Top-rated asphalt and emulsions
from the industry leaders in research,
production and distribution.
Tested in the toughest conditions on
earth: our backyard.
With onsite support and solutions at
every stage of your project.
Because the freeze-thaw cycle damages the stones, Soliman notes that in
order to create a well-performing asphalt mix, there needs to be solid interlock
between the largest stones and the asphalt binder.
He says the larger stones break or crack into smaller pieces, which forms
loose gravel on the surface and deteriorates the strength of roads.
Is there a perfect mix of asphalt that can hold up to the ever-fluctuating
weather on the prairies?
Soliman and Alawneh are using the Canadian Light Source (CLS) synchrotron
as part of their study. The CLS is a source of light that scientists
use to gather information about the structural and chemical properties of
materials at the molecular level. It’s similar to a CT scan, though on a much
higher scale and with a significantly stronger resolution.
By testing asphalt core samples, Soliman and Alawneh can find what
happens inside the asphalt during a freeze-thaw period. They’re able to
see aggregate particles cracking or breaking during freezing, as well as
the separation between materials and aggregate particles due to freezing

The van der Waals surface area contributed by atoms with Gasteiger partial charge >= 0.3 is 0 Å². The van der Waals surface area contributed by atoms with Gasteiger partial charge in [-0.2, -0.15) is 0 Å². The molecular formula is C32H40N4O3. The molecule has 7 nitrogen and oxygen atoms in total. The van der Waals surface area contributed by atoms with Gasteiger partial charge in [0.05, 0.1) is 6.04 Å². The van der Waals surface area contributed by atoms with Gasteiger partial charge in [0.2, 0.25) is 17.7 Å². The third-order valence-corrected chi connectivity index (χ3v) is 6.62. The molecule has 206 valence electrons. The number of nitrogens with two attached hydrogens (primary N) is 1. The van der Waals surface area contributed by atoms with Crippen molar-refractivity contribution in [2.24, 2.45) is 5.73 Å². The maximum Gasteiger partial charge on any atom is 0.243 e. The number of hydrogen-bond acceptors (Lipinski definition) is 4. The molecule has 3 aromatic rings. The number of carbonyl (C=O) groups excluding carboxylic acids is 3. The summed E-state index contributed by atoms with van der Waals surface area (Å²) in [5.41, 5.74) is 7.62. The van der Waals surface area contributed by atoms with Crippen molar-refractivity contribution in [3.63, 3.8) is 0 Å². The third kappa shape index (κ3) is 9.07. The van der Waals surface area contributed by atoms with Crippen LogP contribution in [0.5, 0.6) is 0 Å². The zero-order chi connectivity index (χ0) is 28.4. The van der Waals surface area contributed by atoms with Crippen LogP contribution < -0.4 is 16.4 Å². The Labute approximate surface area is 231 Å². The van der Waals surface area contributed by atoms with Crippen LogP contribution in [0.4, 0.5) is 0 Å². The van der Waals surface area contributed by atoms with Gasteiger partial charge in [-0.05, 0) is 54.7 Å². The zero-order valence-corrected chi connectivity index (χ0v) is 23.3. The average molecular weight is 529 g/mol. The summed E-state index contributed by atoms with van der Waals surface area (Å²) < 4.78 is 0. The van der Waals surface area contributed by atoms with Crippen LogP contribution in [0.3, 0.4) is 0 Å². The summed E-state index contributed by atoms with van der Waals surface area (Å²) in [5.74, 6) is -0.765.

Another factor in this study is water – precipitation, melted snow and ice
– and how it impacts asphalt mixes. When water creeps inside the asphalt
and freezes, it stresses the mix and can accelerate damage.
“By using this facility here, we’ll be able to understand what happened
inside the mix, how this mix will change, or how the internal structural will
change after exposing that material to freezing conditions,” said Soliman.
Soliman and Alawneh also are studying whether incorporating more recycled
materials to the asphalt mix would help or hinder the strength of the
road. Recycled material from old roads has been repurposed in new road
construction projects, but they are also looking at material like used asphalt
shingles and plastic waste.
This study is already two years in the making and once it’s completed,
Soliman and Alawneh plan to share their findings with anyone associated
with road building in Canada.
“If (Saskatchewan Heavy Construction Association) members want to
investigate using a new mix or new design or new product, we can help
them assess it before they move forward and use it on the road,” said
Soliman. “Pavement projects are large investments – multimillion-dollar
projects – so you don’t want to take a risk and do something new without
understanding or without having good information on what could happen
to it in the future.”
“The main idea of this
research is to understand the
mechanism of the freezethaw
damage. We need to
know which components of
the mix contribute more to
the freeze-thaw damage to
be able to modify our mixes
to have better performance
in those conditions.”
– Haithem Soliman, University of
20 | Quarter 2 2020 | saskheavy.ca